For more on concrete pumps, visit ForConstructionPros.com/ concrete/equipment-products/ concrete-pumps. Adding a concrete pump attachment opens up a number of applications in ICF, block fill, form and pour, driveways, basements and more.

Concrete pump attachments can operate pretty much anywhere a skid steer or compact track loader can, including backyards and other tight spaces.

www.ForConstructionPros.com/Concrete

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FOUNDATIONS & WALLS

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BY THOMAS SZOCINSKI, DIRECTOR OF VAPOR INTRUSION, LAND SCIENCE

Adobe Stock images | By kalpis

Reimagining the Next Evolution of VAPOR

INTRUSION

MITIGATION Part 1 of a 3 Part Series

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ince the early 1970s, environmental professionals and health experts have called attention to contaminant vapor intrusion and have alerted the public to the serious health problems caused by poor indoor air quality. Beginning with radon, the understanding that chemicals could enter occupied spaces and cause adverse health effects has steadily expanded over the ensuing decades. It is now widely known that hydrocarbons and industrial solvents are commonly found on brownfield properties where former industrial sites once operated—many of which are now undergoing redevelopment within major metropolitan areas. Even in very low concentrations, these compounds can pose significant health issues, such as cancers and birth defects. In order to safeguard human health, it is necessary to prevent vapors from entering occupied spaces, but it was not

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until recently that a vapor barrier was created specifically for that purpose. Despite the increased knowledge related to the problem, effective mitigation solutions still lagged behind. Historically, vapor barrier solutions were adopted directly from the waterproofing industry. These barriers were typically comprised of plastic sheets (e.g. polyethylene, polypropylene, geotextiles, etc.) bonded together by a spray-applied asphalt latex mixture containing styrene butadiene rubber (SBR). Looking to create a better, safer and more long-term solution, scientists and engineers have been conducting intensive scientific research and development to create a first-of-its-kind suite of safe, cost-effective passive vapor barrier systems designed specifically for vapor intrusion. To do so, they examined two main components—the base layer and spray-applied seal—and reimagined them from the ground up.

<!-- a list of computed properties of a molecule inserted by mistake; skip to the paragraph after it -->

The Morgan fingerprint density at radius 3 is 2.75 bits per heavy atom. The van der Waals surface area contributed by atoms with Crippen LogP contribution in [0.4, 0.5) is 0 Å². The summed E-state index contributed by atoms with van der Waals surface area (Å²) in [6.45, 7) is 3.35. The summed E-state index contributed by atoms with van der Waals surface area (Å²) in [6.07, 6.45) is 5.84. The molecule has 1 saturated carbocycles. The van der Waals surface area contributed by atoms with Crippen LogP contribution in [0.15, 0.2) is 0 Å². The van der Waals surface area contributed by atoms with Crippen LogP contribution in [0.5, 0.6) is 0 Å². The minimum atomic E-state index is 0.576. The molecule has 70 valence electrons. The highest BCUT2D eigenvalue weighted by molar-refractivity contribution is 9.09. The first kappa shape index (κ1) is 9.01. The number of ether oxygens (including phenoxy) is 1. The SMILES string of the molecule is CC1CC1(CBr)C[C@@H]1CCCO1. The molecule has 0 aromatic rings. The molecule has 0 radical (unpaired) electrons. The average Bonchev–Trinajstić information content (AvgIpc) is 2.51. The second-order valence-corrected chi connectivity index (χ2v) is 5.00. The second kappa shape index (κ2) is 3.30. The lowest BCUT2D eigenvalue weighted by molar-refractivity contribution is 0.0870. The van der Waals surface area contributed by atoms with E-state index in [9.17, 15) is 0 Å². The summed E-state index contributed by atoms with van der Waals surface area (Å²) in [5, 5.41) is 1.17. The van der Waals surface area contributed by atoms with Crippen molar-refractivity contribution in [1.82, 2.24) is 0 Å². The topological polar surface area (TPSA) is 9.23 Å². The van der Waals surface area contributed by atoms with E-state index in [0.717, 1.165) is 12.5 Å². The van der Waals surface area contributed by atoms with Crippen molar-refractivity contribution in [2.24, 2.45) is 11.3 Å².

METALLIZED FILMS To upgrade the base layer, vapor barrier scientists decided to incorporate aluminum, which is well known to be able to prevent the permeation of organic volatile compounds. By sandwiching it between layers of flexible polyethylene, they developed an easyto-install base layer with chemical resistance 100 times higher than the simple waterproofing sheets composed of high-density polyethylene (HDPE) used in the past. Turning to the spray-applied seal, scientists focused on finding a replacement for the generic latex-asphalt spray components previously adapted from the waterproofing industry. These sprays historically included synthetic rubber components such as SBR which was hydrophobic and thus very effective at repelling water, but also had an unfortunate tendency to sorb industrial solvent and hydrocarbon contamination,

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concentrating them until they would eventually break through the membrane and potentially enter the indoor air space. Additionally, applicators of the SBR material would need to clean their equipment with petroleum hydrocarbon solvents which may cause even greater damage to the affected properties where it is applied. After evaluating several potential options, scientists developed a NitraCore spray-applied barrier material, designed to replace SBR-based latex waterproofing material with nitrile, a key component of chemically resistant personal protective equipment used in handling hazardous materials (e.g. blue disposable gloves). Studies comparing the chemical resistance of the new nitrile-advanced asphalt barrier material to generic latexasphalt barriers determined the nitrileadvanced material to be 10X more resistant as a contaminant vapor barrier against the common industrial solvent contaminant trichloroethylene with the generic asphalt-latex material allowing 10X more contaminant vapor diffusion across the barrier. In addition to the increased chemical resistance, both the base layer and sprayapplied seal were designed to be easily installed, thus reducing construction timelines and saving money. They were also built to withstand the stresses of a construction site both during installation and afterwards (e.g. foot traffic, heavy equipment,